Keychron K1 Version 3 Bluetooth Mechanical Keyboard REVIEW | MacSources
An eye-catching ultra-slim keyboard for Mac
I have always enjoyed RGB keyboards but I type better on flat keys like you would find on a MacBook Pro. The feel of a mechanical keyboard and the lighting effects are wonderful but if you can’t get used to jumping back and forth from a laptop keyboard to a chunky mechanical one, then it makes for more of a hassle then an enjoyment. Fortunately, there is a solution to this conundrum in the Keychron K1 Wireless Mechanical Keyboard.
Keychron is a company that was founded in 2017 by a group of keyboard enthusiasts. Their goal was to create a keyboard that was built for typists in addition to gamers. Their developers spent more than a year developing switches that were easier for typing — similar to the way a Magic Keyboard feels. They also wanted to offer a minimalist design while maintaining that tactile feel of a mechanical keyboard. Thus, the Keychron K1 was born. It’s the first mechanical keyboard in the world to feature a virtual assistant key. The K1 is designed for productivity rather than gaming. It has an ultra-thin body (18mm) and it features a Mac layout — rather than a Windows one, which is hard to find in the mechanical keyboard world. It’s one of the very few keyboards to include macOS function keys (F1 to F12).
The K1 is designed with Gateron Low Profile switches. They have a 48% lower profile than conventional switches. There are two versions available — Blue or Red. The chart below shows the differences between the two types of switches. If you like a softer feel, the Red switches are the way to go. If you like to have a firm hit when you press a key, the Blue switch is probably the option you want.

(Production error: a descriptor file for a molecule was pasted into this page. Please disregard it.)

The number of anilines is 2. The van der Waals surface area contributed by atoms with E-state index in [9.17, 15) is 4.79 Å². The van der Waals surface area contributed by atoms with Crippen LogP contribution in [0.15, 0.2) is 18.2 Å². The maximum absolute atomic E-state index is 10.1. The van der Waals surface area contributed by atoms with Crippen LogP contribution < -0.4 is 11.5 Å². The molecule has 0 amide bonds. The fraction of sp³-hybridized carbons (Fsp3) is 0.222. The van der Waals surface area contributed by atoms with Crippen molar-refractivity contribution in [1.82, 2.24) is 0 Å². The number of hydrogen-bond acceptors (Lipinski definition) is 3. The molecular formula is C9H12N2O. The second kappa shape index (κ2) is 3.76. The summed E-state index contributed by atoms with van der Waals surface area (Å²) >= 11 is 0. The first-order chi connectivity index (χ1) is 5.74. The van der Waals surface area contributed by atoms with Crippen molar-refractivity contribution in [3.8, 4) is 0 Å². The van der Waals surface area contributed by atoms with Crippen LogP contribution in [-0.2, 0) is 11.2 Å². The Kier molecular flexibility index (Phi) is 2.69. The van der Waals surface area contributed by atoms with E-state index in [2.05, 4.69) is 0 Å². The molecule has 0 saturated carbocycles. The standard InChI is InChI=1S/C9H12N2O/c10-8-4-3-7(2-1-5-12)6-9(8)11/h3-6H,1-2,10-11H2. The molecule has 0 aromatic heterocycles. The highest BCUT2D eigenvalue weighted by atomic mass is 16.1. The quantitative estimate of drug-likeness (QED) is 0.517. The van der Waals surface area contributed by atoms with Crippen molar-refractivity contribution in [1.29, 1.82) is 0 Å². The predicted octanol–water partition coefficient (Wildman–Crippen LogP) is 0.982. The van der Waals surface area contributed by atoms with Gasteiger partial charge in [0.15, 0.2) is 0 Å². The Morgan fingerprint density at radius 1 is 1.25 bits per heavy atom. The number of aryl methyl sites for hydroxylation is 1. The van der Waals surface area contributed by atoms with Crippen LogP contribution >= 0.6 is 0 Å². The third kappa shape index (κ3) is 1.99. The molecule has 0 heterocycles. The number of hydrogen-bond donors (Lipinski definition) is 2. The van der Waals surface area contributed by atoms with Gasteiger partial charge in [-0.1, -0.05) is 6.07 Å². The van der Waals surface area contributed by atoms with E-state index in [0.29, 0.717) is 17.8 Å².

The K1 is compatible with all devices — macOS, iOS, Windows, Android — the keyboard can work with them all. The keyboard has a system switch that allows you to switch between various operating systems and it can connect to up to 3 devices via Bluetooth. The RGB backlight has 18 modes, which can be changed to match your mood.
- Color: Black
- Number of Keys: 87 and 104 keys
- Switches: Low profile switches
- Number of Multimedia Keys: 12
- Main Body Material: Aircraft-grade aluminum
- Keycap Material: ABS
- Backlit Types: 18
- Backlit: Adjustable 4-level RGB backlit
- System: Windows/Android/Mac/iOS
- Battery: 2000mAh Rechargeable li-polymer battery
- BT Working Time (White backlit): Up to 36 hours (Lab test result may vary by actual use)
- BT Working Time(RGB): Up to 38 hours (Lab test result may vary by actual use)
- Connection: Bluetooth and Type-C cable
- Bluetooth version: 3.0
- Bluetooth Device Name: Keychron K1
- Dimension (87-Key): 355 x 120 x 18mm
- Weight: About 650g / 1.43 lbs
- Dimension (104-Key) : 435 x 120 x 18mm
- Weight: About 805g / 1.77 lbs
- Operating Environment: -10 to 50℃
What’s in the Box
- USB-A to USB-C cable
- Keycap puller
- User manual
The K1 comes in a classic black box. It’s minimal with just a bit of information included on it. The box was wrapped in a plastic shipping bag. Upon opening the box, you will find the keyboard, USB-C cable for charging, instructions, key puller, and a few extra keys. The extra keys are provided so that you can switch your layout from Apple’s Mac layout to a Microsoft Windows layout. On the top of the keyboard, there is a switch on the top left corner that allows you to switch back and forth between macOS/iOS configurations to a Windows/Android configuration. It’s also very easy to toggle back and forth between Bluetooth and wired mode.